thumbnail
Fig 2. Standard output from the fitaci function.

An is the net photosynthetic rate, Ci the intercellular CO2 concentration. Symbols are measurements, the black line the fitted FvCB model of photosynthesis. Colored lines indicate the two photosynthesis rates in the FvCB model. In the default mode, the fitaci function estimates Vcmax, Jmax and Rd from the fitted curve. Optionally, Rd is provided as an input, for example when it was measured separately. In this example, Vcmax was estimated as 46.8 (SE 1.47), Jmax was 105.2 (SE 1.36) and Rd was 1.3 (SE 0.24). Assumed parameters were Km = 1460 and Γ* = 64.8 (all in units of μmol m-2 s-1). The R2 of a regression of measured vs. fitted was 0.99.

https://doi.org/10.1371/journal.pone.0143346.g002

A C4 model of leaf photosynthesis [40] is also implemented (in AciC4), but at the moment it is only possible to fit the C3 model of leaf photosynthesis to A-Ci curves.

Fitting stomatal conductance models

The straightforward fitBB function provides an interface to non-linear or linear regression to fit one of three stomatal conductance models [2224]. This yields estimates of g1 and (optionally) g0, which are necessary inputs to the coupled leaf gas exchange model. Note that the user must provide stomatal conductance to H2O (not CO2) as input to the fitting process, which is the standard output of portable gas exchange instruments. This function is demonstrated in the example application further below.

Coupled leaf gas exchange model

The intersection of the supply and demand curves of photosynthesis (Fig 1B) gives the steady-state intercellular CO2 concentration (Ci). This is solved by the Photosyn function. This flexible interface can be used to either 1) estimate An when Ci is known (Photosyn(Ci = …); equivalent to Aci(…)), 2) estimate An when gs is known (Photosyn(GS = …)) (cf. Fig 1B) or c) solve for Ci from the coupled leaf gas exchange model (Eqs 1,3 and 4).

To demonstrate the use of the coupled gas exchange model, I visualize the temperature response of An when both Tleaf and D are varying. In field conditions, D is always strongly positively related to Tleaf. The consequence is that when studying D or Tleaf responses in the field, both drivers have to be accounted for simultaneously [35,41]. Fig 3B shows simulated A-Ci curves and the solutions of the coupled leaf gas exchange models at a range of Tleaf and corresponding D (calculated following [35]). Both Vcmax and Jmax have a peaked response to Tleaf, so that at a given Ci, An first increases with Tleaf and then decreases (lines, Fig 3A). As a result of increasing D, the modelled Ci decreases (symbols, Fig 3A, as a consequence of Eq 4). The net result is a peaked response of An as a function of D (Fig 3B).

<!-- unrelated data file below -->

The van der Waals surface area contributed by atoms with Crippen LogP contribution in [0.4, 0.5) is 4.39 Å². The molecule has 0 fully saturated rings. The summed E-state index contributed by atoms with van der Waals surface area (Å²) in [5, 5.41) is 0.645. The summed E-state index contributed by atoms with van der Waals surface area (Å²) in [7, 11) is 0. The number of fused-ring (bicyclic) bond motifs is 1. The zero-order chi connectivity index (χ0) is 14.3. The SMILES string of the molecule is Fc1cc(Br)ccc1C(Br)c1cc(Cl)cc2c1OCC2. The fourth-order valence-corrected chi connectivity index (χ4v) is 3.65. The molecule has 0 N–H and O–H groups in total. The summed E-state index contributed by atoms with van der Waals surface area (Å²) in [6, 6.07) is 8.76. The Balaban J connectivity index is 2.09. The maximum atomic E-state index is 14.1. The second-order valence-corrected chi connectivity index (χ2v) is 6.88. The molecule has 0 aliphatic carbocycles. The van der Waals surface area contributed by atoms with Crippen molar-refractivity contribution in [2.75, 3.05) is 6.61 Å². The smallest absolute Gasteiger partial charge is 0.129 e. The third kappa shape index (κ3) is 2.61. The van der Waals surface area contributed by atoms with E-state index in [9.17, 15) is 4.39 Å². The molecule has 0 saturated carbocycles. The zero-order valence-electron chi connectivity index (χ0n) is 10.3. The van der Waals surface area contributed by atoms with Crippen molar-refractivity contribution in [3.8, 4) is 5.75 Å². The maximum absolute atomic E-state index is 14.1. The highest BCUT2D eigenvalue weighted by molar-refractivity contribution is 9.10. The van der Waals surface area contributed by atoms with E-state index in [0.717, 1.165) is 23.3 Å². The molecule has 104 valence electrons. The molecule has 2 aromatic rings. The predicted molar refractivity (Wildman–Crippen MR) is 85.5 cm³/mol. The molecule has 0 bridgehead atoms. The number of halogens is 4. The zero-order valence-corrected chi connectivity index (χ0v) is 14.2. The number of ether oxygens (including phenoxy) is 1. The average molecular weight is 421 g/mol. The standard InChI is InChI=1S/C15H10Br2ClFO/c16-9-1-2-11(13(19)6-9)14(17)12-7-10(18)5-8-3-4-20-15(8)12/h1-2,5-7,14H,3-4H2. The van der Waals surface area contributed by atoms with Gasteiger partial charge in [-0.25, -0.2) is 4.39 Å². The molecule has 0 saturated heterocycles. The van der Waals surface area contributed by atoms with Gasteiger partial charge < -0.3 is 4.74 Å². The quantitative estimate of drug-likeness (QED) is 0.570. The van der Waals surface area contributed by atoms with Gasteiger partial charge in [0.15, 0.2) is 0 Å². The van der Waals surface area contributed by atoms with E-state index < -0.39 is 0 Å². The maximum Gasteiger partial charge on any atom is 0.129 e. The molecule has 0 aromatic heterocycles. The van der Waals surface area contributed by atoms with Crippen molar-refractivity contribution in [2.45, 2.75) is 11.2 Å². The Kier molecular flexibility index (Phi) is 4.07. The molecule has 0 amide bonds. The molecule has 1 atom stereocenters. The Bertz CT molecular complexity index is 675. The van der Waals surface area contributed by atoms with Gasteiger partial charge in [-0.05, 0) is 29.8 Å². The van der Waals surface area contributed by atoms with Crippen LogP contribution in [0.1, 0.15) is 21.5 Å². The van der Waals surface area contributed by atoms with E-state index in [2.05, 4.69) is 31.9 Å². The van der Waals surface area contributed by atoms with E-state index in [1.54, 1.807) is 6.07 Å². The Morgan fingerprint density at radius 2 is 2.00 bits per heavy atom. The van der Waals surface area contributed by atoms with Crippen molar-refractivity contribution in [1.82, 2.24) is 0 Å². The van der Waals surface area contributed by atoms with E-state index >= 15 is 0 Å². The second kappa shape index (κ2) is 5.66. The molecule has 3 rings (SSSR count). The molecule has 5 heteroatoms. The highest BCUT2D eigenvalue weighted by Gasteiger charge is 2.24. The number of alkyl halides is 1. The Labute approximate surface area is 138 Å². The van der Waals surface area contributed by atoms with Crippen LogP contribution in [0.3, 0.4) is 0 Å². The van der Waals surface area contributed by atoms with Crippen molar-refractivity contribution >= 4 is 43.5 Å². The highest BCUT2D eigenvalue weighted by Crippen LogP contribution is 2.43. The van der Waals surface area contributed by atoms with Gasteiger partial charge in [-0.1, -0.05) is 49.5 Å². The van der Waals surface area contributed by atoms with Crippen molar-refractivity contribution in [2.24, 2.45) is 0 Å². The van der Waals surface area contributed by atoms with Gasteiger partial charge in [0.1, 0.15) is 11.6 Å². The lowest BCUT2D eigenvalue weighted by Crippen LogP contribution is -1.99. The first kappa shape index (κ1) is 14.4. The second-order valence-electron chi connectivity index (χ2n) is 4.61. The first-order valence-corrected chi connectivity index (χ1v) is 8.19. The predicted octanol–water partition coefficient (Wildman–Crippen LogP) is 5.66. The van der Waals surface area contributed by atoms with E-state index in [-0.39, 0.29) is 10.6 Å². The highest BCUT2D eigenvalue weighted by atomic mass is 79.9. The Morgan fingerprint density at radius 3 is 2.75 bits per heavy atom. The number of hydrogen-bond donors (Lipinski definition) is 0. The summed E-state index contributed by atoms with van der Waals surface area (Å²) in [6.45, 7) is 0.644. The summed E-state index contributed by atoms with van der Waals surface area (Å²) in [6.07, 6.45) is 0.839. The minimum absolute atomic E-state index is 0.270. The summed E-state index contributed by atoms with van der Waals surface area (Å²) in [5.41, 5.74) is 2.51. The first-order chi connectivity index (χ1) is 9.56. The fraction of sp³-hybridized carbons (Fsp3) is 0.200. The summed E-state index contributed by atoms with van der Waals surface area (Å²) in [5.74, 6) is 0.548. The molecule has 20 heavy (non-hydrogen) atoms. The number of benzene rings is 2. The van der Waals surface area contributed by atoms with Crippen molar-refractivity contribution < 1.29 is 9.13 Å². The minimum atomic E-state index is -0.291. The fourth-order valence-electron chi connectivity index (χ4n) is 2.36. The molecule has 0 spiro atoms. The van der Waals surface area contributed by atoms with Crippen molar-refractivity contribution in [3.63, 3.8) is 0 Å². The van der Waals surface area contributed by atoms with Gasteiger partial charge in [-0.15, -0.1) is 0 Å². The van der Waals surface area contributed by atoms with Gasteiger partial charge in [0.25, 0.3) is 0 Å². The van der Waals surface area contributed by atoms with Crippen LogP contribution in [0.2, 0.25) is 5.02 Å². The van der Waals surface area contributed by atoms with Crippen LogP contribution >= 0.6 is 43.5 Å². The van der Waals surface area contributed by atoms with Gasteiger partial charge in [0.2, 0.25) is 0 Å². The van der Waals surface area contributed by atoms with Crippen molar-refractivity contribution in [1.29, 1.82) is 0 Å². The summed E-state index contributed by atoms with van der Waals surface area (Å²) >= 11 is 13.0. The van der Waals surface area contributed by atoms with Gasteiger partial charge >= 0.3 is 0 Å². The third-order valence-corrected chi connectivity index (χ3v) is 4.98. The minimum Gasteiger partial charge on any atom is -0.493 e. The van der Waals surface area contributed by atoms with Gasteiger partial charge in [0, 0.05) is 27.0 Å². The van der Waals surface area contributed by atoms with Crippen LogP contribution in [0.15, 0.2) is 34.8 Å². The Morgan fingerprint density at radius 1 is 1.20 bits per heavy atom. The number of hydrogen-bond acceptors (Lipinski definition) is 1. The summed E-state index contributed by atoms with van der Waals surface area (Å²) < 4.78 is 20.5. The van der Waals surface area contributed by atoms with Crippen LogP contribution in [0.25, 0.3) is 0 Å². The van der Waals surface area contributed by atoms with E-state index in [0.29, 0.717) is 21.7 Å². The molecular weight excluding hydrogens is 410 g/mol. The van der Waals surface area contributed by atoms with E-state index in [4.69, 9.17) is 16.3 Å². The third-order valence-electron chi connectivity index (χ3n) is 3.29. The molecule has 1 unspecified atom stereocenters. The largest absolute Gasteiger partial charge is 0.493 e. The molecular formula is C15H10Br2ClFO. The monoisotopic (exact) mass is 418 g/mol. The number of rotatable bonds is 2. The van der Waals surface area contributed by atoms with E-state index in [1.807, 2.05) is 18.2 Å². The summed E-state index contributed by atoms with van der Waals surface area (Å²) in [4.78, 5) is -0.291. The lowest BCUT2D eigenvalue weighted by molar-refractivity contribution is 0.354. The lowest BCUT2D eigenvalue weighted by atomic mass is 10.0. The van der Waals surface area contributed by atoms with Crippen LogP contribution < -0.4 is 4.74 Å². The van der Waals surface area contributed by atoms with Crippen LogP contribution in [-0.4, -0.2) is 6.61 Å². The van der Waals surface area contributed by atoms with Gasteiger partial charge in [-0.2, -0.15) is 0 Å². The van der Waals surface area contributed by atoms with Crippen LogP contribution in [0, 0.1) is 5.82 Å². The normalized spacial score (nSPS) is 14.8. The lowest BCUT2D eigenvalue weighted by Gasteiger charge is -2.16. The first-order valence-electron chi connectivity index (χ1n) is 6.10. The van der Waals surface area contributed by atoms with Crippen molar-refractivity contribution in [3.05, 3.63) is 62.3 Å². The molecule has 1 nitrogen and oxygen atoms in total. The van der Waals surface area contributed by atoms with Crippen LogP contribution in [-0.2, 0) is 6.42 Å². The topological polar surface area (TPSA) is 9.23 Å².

thumbnail
Fig 3. Response of An and Ci to combined changes in Tleaf and D.

(A) Lines are A-Ci curves simulated at a range of values for Tleaf. Symbols are the solutions of the coupled leaf gas exchange model, while also taking into account the correlation between D and Tleaf (based on an empirical relationship [35]: D = 0.000605*Tair2.39). Note that as Tleaf and D increase, Ci decreases. (B) The corresponding temperature optimum of An. Symbols are the same as in panel (A) but plotted against Tleaf.

https://doi.org/10.1371/journal.pone.0143346.g003

The simplified code to produce Fig 3B, using the Photosyn function, is given below. Note that in this example the default values of many parameters (e.g. Jmax, g1) are used in the call to Photosyn, but all of these can be set by the user.

# Set range of leaf temperature

tleafs <- seq(5, 40, by = 5)

# Define D as a function of Tleaf

vpdfun <- function(tair)0.000605*tair^2.39

# Simulate.

run1 <- Photosyn(Tleaf = tleafs, VPD = vpdfun(tleafs))

# Plot (produces Fig 3b minus the special formatting)

with(run1, plot(Tleaf, ALEAF))

The Photosyn function assumes that the boundary layer conductance (gbl) is high compared to gs, so that Tleaf is close to Tair. As an alternative, the PhotosynEB function calculates Tleaf from the leaf energy balance. Transpiration is calculated with the Penman-Monteith equation [42], which accounts for boundary layer effects. The details of PhotosynEB are not described here (see the built in help file for more information), because it is very similar to other implementations [28,43].

Numerical solution of optimal stomatal conductance

The FARAO function (FARquhar And Optimality) calculates optimal stomatal conductance based on the Cowan-Farquhar [25] hypothesis that stomata respond to environmental drivers in order to maximize photosynthesis while minimizing water loss. This implementation was used by Medlyn et al. [24] to compare a simplified model of optimal stomatal conductance to the full numerical solution.